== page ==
On June 16, 2004, approximately 1305 central daylight time, a Cessna 172 single-engine airplane, N2101M, was substantially damaged during a hard landing on runway 17 at the Collin County Regional Airport (TKI), near McKinney, Texas. The student pilot, sole occupant of the airplane, was not injured. The airplane was registered to a private individual and operated by Monarch Air, of McKinney, Texas. Visual meteorological conditions prevailed, and a flight plan was not filed for the 14 Code of Federal Regulations Part 91 instructional flight. The solo flight originated from TKI approximately 1245. Use your browsers 'back' function to return to synopsisReturn to Query Page
The 14-hour student pilot reported to the NTSB investigator-in-charge (IIC) that after completing a series of touch-and-go landings on runway 17 (7,001-feet long and 100-feet wide asphalt runway), with his instructor, they discussed the solo flight. On the first solo landing on runway 17, the student pilot executed a "go-around" because he was too high. The second landing was uneventful. On his third landing, as the main landing gear touched down on the runway, "the airplane tried to yaw to the right." The student pilot stated that he corrected the yaw, and "dropped the nose of the airplane too fast. The force of the nose gear contacting the runway caused the airplane to bounce back into the air." The student pilot attempted to stop the bounce, but "no amount of correction would stop [the airplane] until the nose gear strut bent" and the airplane skidded off the side of the runway" to the right.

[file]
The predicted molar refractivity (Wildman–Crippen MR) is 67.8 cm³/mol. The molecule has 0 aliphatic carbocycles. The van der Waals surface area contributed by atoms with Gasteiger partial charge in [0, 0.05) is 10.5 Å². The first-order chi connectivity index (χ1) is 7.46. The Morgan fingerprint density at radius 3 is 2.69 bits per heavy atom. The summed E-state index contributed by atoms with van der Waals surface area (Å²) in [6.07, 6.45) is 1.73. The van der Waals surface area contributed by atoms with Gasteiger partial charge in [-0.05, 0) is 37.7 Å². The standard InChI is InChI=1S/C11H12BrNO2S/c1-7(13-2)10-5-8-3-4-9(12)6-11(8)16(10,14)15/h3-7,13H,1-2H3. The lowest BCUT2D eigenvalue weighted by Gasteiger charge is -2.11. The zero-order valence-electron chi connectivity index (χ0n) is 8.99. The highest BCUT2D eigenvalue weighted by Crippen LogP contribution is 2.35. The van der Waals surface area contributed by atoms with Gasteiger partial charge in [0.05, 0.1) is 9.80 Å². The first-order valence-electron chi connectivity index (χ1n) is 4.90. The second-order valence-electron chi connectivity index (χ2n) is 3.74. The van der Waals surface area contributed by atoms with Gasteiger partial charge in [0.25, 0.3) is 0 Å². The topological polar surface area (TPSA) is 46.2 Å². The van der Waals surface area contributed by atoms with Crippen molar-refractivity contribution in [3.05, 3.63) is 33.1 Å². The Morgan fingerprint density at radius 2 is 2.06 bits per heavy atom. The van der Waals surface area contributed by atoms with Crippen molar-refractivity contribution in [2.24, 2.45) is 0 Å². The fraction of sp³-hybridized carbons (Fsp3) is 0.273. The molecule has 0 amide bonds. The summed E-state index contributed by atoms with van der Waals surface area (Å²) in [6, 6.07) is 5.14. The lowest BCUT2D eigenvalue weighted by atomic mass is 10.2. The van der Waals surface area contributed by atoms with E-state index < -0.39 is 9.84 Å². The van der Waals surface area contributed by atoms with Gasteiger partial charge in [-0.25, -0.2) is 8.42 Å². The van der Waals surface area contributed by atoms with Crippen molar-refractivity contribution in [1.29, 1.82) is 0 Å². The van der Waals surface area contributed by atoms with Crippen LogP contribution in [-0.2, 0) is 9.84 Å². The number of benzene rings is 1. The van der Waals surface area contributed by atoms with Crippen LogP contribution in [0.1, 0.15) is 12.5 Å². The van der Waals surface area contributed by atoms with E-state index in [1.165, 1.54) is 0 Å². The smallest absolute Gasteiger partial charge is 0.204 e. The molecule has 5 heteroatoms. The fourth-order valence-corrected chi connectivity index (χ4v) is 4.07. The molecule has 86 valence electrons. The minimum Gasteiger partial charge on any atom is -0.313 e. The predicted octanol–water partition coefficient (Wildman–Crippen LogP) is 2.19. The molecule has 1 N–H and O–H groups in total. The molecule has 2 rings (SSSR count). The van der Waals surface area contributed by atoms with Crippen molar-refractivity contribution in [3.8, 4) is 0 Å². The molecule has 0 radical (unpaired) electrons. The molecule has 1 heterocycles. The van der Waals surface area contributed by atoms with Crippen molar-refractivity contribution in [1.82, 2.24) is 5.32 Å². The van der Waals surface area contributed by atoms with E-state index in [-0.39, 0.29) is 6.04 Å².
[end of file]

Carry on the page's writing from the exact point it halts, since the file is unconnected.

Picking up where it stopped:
The flight instructor reported to the NTSB IIC that after completing five touch-and-go landings, one go-around, and one full-stop landing, he had the student taxi back to a ramp area. The instructor briefed the student and felt confident that the student could safely accomplish his first solo flight. After making the appropriate endorsements in the student's logbook, the instructor told the student to "go around the traffic pattern three times and then taxi back to parking."
The Federal Aviation Administration (FAA) inspector, who responded to the accident site, reported that the nose gear was crushed upwards and aft into the engine, engine firewall, and floorboard of the airplane. Both propeller blades were bent. The control yoke was pulled back and bent downward approximately 20 degrees, and could not be moved.